Semi-autonomous vehicle technology meant to prevent accidents remains dependent on drivers paying attention. Technology, like Tesla’s autopilot or automatic emergency brakes, relies on sensors, cameras and software to interpret traffic and take corrective actions. Although the Insurance Institute for Highway Safety recognizes the potential of driver-assistive technology to reduce crash rates, the technology has not become completely dependable. To stop drivers in California from assuming a false sense of safety, automakers have built systems to monitor driver engagement.
General Motors Co. has installed in-cabin cameras in some vehicles. The cameras check to see if drivers are keeping their eyes on the road. Tesla has added steering wheel sensors to collect information about how drivers are holding the wheel. When drivers activate autopilot, a message on the dashboard of new Tesla vehicles reminds them that they are responsible for paying attention to traffic.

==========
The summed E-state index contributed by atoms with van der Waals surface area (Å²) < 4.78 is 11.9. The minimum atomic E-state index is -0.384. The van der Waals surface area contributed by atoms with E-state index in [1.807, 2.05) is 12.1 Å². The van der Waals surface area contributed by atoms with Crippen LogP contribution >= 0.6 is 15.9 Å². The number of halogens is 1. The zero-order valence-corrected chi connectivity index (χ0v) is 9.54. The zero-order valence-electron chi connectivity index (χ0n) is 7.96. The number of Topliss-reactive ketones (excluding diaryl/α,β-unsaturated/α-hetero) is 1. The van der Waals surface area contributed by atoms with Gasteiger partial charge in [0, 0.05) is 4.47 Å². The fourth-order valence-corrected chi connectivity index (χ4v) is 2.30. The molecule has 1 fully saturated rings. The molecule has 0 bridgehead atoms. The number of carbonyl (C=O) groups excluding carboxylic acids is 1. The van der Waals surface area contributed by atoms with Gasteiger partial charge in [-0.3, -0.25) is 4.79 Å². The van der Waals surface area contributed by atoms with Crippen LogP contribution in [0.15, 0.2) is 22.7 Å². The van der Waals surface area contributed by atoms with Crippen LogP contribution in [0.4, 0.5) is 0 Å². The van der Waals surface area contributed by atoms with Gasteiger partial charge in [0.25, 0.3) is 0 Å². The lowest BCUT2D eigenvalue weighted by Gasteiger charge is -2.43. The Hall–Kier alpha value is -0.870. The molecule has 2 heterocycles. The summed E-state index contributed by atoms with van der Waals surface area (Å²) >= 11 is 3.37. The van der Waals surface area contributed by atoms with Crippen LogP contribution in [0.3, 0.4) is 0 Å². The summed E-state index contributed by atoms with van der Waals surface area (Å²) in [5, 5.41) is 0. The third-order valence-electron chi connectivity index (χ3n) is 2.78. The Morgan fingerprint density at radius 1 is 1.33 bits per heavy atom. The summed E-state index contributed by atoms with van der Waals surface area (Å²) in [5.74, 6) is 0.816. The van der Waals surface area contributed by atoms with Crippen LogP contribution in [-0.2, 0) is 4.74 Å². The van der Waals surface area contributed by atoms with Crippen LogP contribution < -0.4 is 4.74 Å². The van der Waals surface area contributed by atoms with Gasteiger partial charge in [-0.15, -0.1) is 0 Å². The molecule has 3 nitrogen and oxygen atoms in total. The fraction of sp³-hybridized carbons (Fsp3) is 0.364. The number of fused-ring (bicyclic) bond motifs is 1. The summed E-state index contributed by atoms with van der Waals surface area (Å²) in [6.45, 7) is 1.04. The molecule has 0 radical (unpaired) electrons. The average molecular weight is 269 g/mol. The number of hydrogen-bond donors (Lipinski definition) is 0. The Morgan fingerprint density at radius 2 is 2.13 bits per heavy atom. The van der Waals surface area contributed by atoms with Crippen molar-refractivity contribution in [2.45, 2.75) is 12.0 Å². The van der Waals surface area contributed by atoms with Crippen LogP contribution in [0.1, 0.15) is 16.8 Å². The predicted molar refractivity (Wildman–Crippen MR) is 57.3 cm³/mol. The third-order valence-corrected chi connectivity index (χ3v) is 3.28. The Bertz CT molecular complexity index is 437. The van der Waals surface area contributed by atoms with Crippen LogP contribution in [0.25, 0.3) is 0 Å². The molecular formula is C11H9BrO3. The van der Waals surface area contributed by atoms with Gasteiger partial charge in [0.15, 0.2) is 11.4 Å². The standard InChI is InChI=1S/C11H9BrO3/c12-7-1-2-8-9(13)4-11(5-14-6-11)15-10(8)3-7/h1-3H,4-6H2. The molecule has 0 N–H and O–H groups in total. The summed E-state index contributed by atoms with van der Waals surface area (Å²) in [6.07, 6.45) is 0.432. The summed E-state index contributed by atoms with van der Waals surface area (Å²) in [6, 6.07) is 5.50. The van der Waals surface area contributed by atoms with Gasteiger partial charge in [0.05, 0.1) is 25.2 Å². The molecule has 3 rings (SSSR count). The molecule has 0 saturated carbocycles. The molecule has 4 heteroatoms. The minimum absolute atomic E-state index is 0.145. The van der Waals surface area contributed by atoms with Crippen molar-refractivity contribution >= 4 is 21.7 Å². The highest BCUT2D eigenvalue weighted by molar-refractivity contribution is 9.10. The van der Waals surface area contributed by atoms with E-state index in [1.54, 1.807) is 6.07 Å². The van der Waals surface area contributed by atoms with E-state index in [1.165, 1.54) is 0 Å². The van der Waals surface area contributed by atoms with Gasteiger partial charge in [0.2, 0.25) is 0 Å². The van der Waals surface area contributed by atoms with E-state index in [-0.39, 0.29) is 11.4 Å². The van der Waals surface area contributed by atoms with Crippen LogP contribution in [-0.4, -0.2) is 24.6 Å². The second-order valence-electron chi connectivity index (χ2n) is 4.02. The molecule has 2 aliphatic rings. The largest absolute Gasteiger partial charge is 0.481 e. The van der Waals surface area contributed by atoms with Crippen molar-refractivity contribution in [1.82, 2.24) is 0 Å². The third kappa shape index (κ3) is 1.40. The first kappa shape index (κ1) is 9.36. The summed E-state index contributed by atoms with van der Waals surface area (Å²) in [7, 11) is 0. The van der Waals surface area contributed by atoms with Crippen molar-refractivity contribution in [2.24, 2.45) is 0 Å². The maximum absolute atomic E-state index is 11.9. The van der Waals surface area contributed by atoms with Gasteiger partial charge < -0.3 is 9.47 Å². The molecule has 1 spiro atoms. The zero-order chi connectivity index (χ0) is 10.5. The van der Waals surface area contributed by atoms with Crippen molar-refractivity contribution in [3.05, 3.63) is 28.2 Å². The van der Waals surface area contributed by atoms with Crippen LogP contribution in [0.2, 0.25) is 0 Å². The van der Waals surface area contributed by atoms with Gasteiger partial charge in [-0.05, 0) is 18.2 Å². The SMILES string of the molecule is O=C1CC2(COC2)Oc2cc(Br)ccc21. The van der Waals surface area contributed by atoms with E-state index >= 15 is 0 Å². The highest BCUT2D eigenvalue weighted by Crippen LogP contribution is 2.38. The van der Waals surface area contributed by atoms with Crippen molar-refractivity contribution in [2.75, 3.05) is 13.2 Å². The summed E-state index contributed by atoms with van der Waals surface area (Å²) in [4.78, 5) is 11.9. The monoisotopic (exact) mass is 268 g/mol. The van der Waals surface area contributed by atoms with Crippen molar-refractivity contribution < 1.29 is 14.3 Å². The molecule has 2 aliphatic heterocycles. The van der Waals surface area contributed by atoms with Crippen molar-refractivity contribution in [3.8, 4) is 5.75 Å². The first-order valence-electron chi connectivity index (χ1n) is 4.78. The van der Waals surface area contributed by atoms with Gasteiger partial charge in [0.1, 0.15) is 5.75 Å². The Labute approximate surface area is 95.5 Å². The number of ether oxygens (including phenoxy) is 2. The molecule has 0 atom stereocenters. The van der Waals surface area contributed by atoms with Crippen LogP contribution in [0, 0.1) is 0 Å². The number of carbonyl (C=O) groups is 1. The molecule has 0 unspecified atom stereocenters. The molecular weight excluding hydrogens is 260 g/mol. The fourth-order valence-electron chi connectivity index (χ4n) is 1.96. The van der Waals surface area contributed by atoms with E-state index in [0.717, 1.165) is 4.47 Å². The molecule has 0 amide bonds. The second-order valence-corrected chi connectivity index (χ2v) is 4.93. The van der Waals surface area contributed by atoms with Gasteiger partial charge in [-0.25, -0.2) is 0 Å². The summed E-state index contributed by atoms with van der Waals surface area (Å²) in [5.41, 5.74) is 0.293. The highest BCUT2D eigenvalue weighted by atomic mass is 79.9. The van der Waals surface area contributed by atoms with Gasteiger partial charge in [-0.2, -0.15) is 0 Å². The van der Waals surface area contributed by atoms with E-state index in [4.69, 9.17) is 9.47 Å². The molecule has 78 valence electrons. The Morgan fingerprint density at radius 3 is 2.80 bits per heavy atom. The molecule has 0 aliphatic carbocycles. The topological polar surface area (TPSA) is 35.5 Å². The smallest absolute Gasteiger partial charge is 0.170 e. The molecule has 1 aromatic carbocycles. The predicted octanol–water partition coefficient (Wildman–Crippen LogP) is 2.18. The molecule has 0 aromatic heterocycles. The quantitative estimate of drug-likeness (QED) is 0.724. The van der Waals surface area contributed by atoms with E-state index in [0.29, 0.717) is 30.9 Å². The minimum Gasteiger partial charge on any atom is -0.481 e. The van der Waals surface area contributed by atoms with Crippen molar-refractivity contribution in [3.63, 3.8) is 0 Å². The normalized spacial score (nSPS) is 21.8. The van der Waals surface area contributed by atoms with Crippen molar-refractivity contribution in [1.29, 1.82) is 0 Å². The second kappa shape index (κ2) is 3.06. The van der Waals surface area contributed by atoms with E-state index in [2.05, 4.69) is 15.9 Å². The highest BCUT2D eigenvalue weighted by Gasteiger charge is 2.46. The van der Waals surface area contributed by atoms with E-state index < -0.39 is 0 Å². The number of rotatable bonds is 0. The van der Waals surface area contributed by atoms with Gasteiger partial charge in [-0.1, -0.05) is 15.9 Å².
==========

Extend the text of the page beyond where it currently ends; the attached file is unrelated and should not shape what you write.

Accidents and incidents have shown the shortcomings of driver-assistive technology. A Model S hit the rear of a fire engine because the vehicle accelerated instead of braking. The sensors on the Model S did not detect the fire engine after a vehicle changed lanes and exposed the large truck. Drivers of some Nissan Rogue models reported that the automatic emergency brakes slowed the vehicle when no reason to do so existed.
Distracted or inattentive drivers might have a legal responsibility to pay for the damages that their accidents cause other people. A person burdened by injuries and disruptions in income might struggle to collect evidence about a car crash. The representation of an attorney might overcome the challenges of negotiating with an insurer or communicating a complaint in court. The lawyer might build a thorough case that describes the negligent cause of the accident and the extent of financial harm experienced by the victim.